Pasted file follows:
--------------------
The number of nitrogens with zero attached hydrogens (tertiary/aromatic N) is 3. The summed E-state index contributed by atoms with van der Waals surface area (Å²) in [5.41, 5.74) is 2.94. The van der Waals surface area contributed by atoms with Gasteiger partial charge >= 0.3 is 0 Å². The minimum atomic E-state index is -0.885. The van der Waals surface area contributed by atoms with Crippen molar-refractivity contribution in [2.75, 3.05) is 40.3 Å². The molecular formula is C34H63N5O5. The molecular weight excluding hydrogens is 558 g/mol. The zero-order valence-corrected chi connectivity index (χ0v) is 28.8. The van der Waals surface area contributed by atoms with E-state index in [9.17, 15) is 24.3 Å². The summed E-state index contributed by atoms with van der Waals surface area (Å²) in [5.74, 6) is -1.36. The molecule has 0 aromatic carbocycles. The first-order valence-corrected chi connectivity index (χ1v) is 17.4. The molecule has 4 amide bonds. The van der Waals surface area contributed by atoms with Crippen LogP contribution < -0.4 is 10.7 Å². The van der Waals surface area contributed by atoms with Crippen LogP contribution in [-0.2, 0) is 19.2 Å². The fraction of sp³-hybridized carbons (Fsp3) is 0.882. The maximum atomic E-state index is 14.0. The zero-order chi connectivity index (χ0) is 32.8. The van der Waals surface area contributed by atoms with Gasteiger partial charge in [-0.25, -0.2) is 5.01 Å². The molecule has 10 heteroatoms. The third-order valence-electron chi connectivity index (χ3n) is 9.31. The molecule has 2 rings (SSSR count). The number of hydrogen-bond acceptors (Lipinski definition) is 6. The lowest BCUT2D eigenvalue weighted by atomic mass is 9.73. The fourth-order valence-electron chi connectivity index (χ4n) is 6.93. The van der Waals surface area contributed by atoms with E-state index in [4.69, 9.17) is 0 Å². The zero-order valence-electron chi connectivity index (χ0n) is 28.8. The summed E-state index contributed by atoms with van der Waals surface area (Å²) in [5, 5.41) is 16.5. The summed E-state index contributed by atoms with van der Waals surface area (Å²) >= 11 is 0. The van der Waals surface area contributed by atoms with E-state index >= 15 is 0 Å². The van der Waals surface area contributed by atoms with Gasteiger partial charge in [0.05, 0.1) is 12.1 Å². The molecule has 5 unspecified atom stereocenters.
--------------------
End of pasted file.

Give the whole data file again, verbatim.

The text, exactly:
The number of nitrogens with zero attached hydrogens (tertiary/aromatic N) is 3. The summed E-state index contributed by atoms with van der Waals surface area (Å²) in [5.41, 5.74) is 2.94. The van der Waals surface area contributed by atoms with Gasteiger partial charge >= 0.3 is 0 Å². The minimum atomic E-state index is -0.885. The van der Waals surface area contributed by atoms with Crippen molar-refractivity contribution in [2.75, 3.05) is 40.3 Å². The molecular formula is C34H63N5O5. The molecular weight excluding hydrogens is 558 g/mol. The zero-order valence-corrected chi connectivity index (χ0v) is 28.8. The van der Waals surface area contributed by atoms with E-state index in [9.17, 15) is 24.3 Å². The summed E-state index contributed by atoms with van der Waals surface area (Å²) in [5.74, 6) is -1.36. The molecule has 0 aromatic carbocycles. The first-order valence-corrected chi connectivity index (χ1v) is 17.4. The molecule has 4 amide bonds. The van der Waals surface area contributed by atoms with Crippen LogP contribution < -0.4 is 10.7 Å². The van der Waals surface area contributed by atoms with Crippen LogP contribution in [-0.2, 0) is 19.2 Å². The fraction of sp³-hybridized carbons (Fsp3) is 0.882. The maximum atomic E-state index is 14.0. The zero-order chi connectivity index (χ0) is 32.8. The van der Waals surface area contributed by atoms with Gasteiger partial charge in [-0.25, -0.2) is 5.01 Å². The molecule has 10 heteroatoms. The third-order valence-electron chi connectivity index (χ3n) is 9.31. The molecule has 2 rings (SSSR count). The number of hydrogen-bond acceptors (Lipinski definition) is 6. The lowest BCUT2D eigenvalue weighted by atomic mass is 9.73. The fourth-order valence-electron chi connectivity index (χ4n) is 6.93. The van der Waals surface area contributed by atoms with E-state index in [4.69, 9.17) is 0 Å². The zero-order valence-electron chi connectivity index (χ0n) is 28.8. The summed E-state index contributed by atoms with van der Waals surface area (Å²) in [5, 5.41) is 16.5. The summed E-state index contributed by atoms with van der Waals surface area (Å²) >= 11 is 0. The van der Waals surface area contributed by atoms with E-state index >= 15 is 0 Å². The van der Waals surface area contributed by atoms with Gasteiger partial charge in [0.05, 0.1) is 12.1 Å². The molecule has 5 unspecified atom stereocenters.